Data from the Debt Management Office (DMO) shows that over the last seven years, Nigeria has spent a total of N11.784 trillion and $8.168 billion to service its domestic and external debt obligations, as the country’s debt stock continues to rise amid concerns from analysts about the sustainability of the country’s debt.
More than 127.9 percent has been added to the country’s domestic and external debt stock, respectively, over the past seven years.
N20.144 trillion in domestic debt was owed by the country as of March 2022 compared to the N8.836 trillion in domestic debt owed by the government as of 2015.
In the first three months of 2022, the federal government had paid out N668.69 billion in interest on its local borrowings, doubling the annual debt service payment from N1.018 trillion in 2015 to N2.054 trillion by the end of 2021.
Furthermore, as of March 2022, the country owed $39.969 billion in external debt, compared to $10.718 billion owed to external creditors at the end of 2015, when the country was in debt.
Additionally, the annual payment to repay the country’s external debt obligations has increased from $331.059 million in 2015 to $2.109 billion by 2021. The nation paid $548.789 million to its external creditors in the first quarter of 2022.
The country’s debt profile is quickly becoming unsustainable, according to analysts.
Zainab Ahmed, the Minister of Finance, Budget, and National Planning, recently stated that the country’s expanding debt and ambitious spending plans were making debt servicing more difficult.
Fuel subsidies are expected to cost N4 trillion in Nigeria, and Ahmed warned that an unexpected subsidy payment would increase the country’s borrowing costs.
Our need for additional financing was likewise quite serious. Our debt service burden is growing rapidly, despite the fact that our revenue is rising. This puts us in a precarious position, as she explained.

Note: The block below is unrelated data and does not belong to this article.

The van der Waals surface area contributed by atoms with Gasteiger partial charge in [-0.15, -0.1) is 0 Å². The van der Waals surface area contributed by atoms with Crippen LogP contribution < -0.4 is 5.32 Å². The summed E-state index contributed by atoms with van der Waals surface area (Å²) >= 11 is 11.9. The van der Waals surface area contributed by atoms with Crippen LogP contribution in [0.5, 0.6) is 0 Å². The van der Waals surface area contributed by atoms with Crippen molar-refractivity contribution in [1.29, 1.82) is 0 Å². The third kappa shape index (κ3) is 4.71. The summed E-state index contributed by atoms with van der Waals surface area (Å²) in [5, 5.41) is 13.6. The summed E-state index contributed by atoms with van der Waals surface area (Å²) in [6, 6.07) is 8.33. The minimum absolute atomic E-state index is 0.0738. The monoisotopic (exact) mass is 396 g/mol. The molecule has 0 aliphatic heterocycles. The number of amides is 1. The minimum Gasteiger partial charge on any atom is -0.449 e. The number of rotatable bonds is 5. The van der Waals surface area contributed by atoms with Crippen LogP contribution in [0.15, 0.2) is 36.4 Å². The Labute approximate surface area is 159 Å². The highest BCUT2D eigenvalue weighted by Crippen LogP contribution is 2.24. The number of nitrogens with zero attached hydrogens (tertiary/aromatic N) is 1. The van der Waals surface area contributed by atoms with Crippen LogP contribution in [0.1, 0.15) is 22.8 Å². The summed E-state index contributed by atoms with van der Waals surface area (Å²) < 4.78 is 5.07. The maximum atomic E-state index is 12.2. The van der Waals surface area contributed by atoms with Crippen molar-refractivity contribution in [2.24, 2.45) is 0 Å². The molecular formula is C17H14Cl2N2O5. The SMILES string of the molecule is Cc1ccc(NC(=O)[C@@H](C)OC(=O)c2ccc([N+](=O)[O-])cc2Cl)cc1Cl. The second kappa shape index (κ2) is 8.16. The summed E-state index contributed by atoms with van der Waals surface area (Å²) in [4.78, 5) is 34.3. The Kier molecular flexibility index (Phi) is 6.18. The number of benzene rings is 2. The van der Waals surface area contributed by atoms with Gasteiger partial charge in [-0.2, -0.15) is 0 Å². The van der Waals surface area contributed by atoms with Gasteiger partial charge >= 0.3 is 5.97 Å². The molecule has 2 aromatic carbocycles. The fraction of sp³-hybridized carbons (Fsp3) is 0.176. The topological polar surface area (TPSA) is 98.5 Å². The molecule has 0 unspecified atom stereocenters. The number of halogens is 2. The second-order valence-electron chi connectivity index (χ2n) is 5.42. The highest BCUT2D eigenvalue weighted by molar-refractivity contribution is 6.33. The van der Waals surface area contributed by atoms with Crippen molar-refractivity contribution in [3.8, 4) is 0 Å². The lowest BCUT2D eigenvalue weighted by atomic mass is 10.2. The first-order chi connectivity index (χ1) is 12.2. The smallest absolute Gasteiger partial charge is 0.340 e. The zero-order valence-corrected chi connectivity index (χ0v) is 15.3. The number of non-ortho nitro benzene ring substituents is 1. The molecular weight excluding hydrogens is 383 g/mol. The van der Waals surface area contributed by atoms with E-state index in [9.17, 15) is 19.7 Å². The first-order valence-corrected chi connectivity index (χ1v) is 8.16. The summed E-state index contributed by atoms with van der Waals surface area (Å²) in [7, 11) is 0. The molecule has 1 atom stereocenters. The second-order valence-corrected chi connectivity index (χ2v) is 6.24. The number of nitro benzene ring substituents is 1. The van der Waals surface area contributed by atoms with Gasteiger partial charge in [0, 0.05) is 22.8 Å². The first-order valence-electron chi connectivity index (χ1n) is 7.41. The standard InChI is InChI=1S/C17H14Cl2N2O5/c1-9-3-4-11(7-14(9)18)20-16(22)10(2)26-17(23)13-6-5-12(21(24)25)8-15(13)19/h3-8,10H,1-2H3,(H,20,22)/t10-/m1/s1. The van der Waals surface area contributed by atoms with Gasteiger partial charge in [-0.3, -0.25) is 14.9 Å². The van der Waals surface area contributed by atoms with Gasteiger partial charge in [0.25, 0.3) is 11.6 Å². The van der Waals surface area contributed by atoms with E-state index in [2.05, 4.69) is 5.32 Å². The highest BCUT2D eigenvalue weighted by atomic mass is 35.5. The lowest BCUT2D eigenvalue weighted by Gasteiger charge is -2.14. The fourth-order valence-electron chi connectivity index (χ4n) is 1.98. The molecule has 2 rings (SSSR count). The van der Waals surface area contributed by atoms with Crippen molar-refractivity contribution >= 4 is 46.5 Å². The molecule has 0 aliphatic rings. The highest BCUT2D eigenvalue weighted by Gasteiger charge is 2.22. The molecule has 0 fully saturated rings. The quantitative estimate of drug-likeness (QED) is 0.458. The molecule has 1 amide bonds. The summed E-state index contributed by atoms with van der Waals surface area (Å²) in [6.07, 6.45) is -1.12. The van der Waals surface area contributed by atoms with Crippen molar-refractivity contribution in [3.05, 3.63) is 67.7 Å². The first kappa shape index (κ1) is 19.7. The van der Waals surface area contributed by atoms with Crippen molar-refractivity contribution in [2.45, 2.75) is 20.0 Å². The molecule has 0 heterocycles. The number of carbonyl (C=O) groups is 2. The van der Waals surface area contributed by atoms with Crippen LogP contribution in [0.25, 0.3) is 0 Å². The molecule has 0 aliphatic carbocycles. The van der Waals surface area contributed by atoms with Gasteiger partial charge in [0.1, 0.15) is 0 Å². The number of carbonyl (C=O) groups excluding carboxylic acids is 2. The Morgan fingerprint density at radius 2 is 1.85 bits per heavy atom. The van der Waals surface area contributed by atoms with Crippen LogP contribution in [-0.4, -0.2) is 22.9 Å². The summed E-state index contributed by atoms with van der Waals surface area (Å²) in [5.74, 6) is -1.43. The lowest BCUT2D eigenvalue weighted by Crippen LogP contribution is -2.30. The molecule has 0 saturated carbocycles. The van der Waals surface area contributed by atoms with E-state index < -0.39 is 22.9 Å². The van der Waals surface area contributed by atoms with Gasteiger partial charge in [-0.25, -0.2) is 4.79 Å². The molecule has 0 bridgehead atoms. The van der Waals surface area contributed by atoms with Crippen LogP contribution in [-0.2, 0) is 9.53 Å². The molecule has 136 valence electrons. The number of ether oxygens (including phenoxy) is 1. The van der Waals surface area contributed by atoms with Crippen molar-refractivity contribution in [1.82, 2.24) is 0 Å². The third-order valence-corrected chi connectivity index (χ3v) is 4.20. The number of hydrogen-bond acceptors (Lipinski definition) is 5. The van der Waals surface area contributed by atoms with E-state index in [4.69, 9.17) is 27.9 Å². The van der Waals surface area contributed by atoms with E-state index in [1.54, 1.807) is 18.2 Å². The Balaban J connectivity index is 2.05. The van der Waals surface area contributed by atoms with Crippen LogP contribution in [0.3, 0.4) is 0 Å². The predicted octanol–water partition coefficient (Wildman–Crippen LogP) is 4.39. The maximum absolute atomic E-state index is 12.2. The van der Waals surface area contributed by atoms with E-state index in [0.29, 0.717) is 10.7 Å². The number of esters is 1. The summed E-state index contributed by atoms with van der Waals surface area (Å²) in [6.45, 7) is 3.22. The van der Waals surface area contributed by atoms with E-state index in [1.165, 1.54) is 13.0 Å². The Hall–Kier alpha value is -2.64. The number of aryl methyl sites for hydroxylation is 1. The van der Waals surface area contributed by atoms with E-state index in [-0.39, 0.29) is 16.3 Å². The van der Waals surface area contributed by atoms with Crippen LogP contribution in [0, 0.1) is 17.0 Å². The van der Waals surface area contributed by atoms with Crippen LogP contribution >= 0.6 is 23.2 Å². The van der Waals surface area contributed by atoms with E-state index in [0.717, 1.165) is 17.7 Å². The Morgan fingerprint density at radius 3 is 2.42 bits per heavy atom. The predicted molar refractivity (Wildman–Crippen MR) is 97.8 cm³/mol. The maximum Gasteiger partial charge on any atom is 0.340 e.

International Monetary Fund (IMF) had previously warned that the country could spend all of its revenues on debt servicing in the next four years if the rising debt level is not restrained. By the end of this year, Nigeria’s debt is expected to reach N45 trillion.
Ari Aisen, the IMF’s representative in Nigeria, revealed that if interest payments on debt are not strictly regulated, Nigeria could need 100 percent of its revenue to service debt by 2026.
A whopping 89 percent of all federal government earnings goes toward servicing the nation’s debt, and that percentage will only rise if anything is done to curb the federal government’s spending habits. In light of the country’s sluggish economy, this is the case. To maintain macroeconomic stability, the country has to raise more money. Nigeria’s survival is now at stake.”
The country’s inability to raise more money on the foreign market is jeopardized by the country’s rising debt profile and increasing servicing responsibilities.
The World Bank warns that nations with high levels of public debt may find it more difficult to obtain external financing, resulting in a need for quick fiscal adjustments.
Ayokunle Olubunmi, the head of Agusto&Co’s Financial Institutions Ratings, says that Nigeria is burdened by debt.
To put it another way, “it’s like kicking the can down the road because most of the borrowings are being used for recurring expenditure, which is not sustainable. The quality of the projects, as evidenced by the funding committed to them, is also lacking. Short-term, things look fine, but government policies are causing a long-term problem. Taking a closer look at the debt servicing-to-government revenue in 2020, you’ll notice that it’s approaching 90%.
It may appear that he and his wife were having fun while paying down their debt, but he explained that they would be unable to maintain their current lifestyle for the next two to three years if they kept up their current rate of interest payments.
An economist and former director general of the Lagos Chamber of Commerce and Industry (LCCI), Dr Muda Yusuf, is the chief executive of the Centre for Promotion of Private Enterprise (CPPE). He claims that the government’s rising debt profile raises serious sustainability concerns, despite the government’s claims that the conditions were not a debt problem, but a revenue challenge instead.
If the revenue base is not strong enough to service the debt sustainably, then debt becomes a concern.” It’s always a money problem. Cuts in spending and reforms to lower the size of government, reduce the cost of governance, and lessen the economic strain on the government are needed. “It is critical that the debt be utilized solely to fund economic capacity-enhancing capital projects,” he stated.